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Vicarious Emotions of Fear and Pain in Rodents

Research group Keysers
Publication year 2023
Published in Affective Science
Authors Christian Keysers, V. Gazzola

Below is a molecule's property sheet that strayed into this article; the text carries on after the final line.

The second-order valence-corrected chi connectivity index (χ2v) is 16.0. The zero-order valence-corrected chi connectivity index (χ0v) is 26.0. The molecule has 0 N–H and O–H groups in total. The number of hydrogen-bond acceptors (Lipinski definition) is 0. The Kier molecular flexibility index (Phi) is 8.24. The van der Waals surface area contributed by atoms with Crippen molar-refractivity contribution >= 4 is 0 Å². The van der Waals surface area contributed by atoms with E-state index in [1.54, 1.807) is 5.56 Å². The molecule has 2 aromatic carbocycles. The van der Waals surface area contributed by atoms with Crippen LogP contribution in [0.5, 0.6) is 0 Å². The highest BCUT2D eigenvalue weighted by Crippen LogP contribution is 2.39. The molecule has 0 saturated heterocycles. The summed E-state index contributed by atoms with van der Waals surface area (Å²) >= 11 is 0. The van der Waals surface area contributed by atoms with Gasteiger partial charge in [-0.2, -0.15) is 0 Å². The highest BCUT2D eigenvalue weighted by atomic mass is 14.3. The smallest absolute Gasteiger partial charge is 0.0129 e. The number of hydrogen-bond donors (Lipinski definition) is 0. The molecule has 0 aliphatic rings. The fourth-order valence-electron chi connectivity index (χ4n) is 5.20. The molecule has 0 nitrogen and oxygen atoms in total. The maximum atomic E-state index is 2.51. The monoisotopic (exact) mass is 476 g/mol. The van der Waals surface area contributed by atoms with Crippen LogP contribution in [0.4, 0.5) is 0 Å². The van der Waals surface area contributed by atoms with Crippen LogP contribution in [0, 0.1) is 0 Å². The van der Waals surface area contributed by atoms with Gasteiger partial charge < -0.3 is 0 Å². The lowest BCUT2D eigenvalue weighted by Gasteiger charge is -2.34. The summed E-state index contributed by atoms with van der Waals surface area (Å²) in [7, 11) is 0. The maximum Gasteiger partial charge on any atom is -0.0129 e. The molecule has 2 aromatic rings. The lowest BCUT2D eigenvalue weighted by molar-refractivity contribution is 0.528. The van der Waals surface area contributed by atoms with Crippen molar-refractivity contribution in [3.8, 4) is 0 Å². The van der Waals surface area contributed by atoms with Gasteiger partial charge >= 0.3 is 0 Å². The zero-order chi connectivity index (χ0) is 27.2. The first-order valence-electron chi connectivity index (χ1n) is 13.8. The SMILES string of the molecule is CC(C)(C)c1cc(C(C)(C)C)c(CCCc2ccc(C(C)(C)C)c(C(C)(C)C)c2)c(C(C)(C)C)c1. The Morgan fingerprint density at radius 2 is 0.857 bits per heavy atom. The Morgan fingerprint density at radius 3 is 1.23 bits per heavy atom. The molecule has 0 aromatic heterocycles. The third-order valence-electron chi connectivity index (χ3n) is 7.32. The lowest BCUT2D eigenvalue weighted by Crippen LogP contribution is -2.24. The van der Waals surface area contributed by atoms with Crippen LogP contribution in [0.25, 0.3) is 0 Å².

Affective empathy, the ability to share the emotions of others, is an important contributor to the richness of our emotional experiences. Here, we review evidence that rodents show signs of fear and pain when they witness the fear and pain of others. This emotional contagion creates a vicarious emotion in the witness that mirrors some level of detail of the emotion of the demonstrator, including its valence and the vicinity of threats, and depends on brain regions such as the cingulate, amygdala, and insula that are also at the core of human empathy. Although it remains impossible to directly know how witnessing the distress of others feels for rodents, and whether this feeling is similar to the empathy humans experience, the similarity in neural structures suggests some analogies in emotional experience across rodents and humans. These neural homologies also reveal that feeling distress while others are distressed must serve an evolutionary purpose strong enough to warrant its stability across ~ 100 millions of years. We propose that it does so by allowing observers to set in motion the very emotions that have evolved to prepare them to deal with threats — with the benefit of triggering them socially, by harnessing conspecifics as sentinels, before the witness personally faces that threat. Finally, we discuss evidence that rodents can engage in prosocial behaviors that may be motivated by vicarious distress or reward.

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